Beginnings: To-Do Lists

When I first started thinking about blogging, I planned to write in such a way that responded to some of the other blogs I follow, blogs that deal exclusively with homemaking (especially in the Christian conception of caring for the home). These blogger-women give examples of their daily to-do lists, update followers on their pregnancies, and recount housekeeping dilemmas.  The more I follow these blogs and read these women’s stories, I’m compelled by the sense of assuredness that permeates their writing. They deeply associate the work that they do in the home with a kind of spiritual work, one that reunites them to the simplicity of selfless service and compassion. This work is also tremendously detail-oriented, concerned with perfecting the little things which make the “whole” that much more special.

Sometimes they will post a brief list of the things they’ve done in a day (one format of this is the Woman’s Daybook), filling in their followers on what they’re listening to, what they’re making for dinner, and what they’re reading. Reading through these posts, I couldn’t help but feel that their days were somewhat empty, maybe even too concerned with moments and tasks that were quotidian, mundane.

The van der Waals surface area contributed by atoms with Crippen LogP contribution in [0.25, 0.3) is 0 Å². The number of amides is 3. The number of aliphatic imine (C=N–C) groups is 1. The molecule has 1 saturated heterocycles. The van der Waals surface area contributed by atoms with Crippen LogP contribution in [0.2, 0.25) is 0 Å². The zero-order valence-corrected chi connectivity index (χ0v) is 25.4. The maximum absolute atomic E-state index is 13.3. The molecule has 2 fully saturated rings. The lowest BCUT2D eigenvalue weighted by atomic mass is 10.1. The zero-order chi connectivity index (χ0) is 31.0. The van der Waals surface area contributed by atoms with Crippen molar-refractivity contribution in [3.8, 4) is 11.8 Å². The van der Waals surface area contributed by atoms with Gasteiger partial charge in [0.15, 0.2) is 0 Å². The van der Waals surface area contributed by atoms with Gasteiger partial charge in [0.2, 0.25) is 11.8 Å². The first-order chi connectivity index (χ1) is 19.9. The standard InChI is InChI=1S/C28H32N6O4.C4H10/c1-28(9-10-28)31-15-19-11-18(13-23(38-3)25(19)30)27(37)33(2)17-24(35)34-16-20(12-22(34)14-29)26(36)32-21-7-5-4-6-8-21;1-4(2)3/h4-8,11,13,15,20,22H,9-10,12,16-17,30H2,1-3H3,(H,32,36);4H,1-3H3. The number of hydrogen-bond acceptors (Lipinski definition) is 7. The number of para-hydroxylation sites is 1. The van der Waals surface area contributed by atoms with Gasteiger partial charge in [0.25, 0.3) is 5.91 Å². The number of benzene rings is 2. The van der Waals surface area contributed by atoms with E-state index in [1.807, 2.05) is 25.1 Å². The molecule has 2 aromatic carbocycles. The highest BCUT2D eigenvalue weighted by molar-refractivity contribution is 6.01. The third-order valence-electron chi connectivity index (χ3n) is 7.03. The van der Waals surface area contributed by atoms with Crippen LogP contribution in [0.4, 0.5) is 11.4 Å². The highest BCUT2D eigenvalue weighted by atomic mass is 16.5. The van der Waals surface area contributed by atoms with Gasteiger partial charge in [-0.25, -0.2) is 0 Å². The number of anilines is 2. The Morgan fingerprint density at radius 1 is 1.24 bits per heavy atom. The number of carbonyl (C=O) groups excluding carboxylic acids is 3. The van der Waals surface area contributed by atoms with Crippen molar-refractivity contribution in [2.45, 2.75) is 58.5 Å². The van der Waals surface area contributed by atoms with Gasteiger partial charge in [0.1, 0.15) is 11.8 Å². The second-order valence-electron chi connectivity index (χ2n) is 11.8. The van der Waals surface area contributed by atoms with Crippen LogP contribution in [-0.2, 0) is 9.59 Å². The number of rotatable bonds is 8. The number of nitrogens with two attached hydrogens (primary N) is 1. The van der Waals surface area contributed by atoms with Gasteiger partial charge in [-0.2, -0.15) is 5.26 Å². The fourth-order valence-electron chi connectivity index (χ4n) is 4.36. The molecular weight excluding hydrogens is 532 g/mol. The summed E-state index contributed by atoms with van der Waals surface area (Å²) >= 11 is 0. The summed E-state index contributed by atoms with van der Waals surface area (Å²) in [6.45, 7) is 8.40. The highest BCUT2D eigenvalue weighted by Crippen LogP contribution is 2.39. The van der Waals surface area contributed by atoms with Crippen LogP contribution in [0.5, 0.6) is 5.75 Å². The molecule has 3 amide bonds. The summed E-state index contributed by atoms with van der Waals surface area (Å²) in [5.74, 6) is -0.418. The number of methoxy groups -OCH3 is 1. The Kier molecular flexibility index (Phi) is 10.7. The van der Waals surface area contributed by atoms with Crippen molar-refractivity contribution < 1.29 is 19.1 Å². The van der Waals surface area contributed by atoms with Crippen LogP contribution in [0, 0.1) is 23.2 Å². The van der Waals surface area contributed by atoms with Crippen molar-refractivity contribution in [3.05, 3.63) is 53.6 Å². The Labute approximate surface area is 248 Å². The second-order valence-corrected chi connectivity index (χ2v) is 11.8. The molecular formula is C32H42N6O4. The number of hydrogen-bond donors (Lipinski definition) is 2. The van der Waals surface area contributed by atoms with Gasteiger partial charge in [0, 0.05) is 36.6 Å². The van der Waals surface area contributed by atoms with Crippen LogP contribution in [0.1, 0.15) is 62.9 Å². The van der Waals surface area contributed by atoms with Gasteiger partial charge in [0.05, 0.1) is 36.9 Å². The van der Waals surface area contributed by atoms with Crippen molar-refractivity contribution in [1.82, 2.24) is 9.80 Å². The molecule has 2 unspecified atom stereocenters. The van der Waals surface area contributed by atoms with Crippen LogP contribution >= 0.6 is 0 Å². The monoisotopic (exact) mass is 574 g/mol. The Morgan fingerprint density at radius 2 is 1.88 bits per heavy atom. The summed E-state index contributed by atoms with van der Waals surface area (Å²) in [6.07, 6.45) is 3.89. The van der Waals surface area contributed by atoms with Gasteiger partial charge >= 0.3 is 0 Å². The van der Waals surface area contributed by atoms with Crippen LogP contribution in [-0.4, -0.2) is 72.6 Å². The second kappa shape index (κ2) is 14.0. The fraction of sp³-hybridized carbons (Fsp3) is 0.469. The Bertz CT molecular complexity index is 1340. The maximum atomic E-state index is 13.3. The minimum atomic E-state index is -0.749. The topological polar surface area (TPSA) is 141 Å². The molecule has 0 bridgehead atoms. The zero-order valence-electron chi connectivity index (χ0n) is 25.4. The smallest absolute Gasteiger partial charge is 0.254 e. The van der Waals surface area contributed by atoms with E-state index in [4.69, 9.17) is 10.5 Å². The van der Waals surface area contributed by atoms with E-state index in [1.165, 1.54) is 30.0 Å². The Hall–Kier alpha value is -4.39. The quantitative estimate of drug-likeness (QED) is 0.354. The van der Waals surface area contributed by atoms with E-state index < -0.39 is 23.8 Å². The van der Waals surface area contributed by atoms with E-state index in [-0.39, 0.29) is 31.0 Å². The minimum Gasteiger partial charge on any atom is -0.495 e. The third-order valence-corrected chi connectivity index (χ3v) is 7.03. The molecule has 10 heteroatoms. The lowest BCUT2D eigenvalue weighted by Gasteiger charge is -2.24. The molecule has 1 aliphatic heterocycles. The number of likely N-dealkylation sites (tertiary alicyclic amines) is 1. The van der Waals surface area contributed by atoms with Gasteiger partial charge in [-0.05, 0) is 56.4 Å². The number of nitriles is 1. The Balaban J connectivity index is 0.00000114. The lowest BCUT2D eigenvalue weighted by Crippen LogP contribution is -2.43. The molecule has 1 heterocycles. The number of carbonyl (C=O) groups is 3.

But this is one instance where I’m slowly changing my mind. What if our to-do lists were executed with the sense that our actions are Kingdom oriented, that God truly is “in the pots and pans”?

What if doing the dishes (my job in our home) was a chance for me to imagine a stripping away of my own pretentiousness, getting back to a clean start?

What if I consistently viewed cooking as a creative outlet as well as a time of service?

I can’t disagree with the fact that my to-do list is infused with purpose when I “re-envision” each task as a form of sacrament—a way to connect to God and others.

Turns out, this isn’t a new thing. In the nineteenth-century, women often made extensive to-do lists that they conceived of as a way of “bringing the kingdom.” Each task could be instilled with virtue and purpose, no matter how menial. As Jane Tompkins explains in her book, Sensational Designs: The Cultural Work of American Fiction, these women felt that the precise execution of these other-oriented tasks could quicken the coming of the Kingdom of God.

I should qualify here that I (personally) don’t get apocalyptic when I write up a to-do list, but I do want the events of my day (grad school, home, or work related) to be true, good, and purposeful.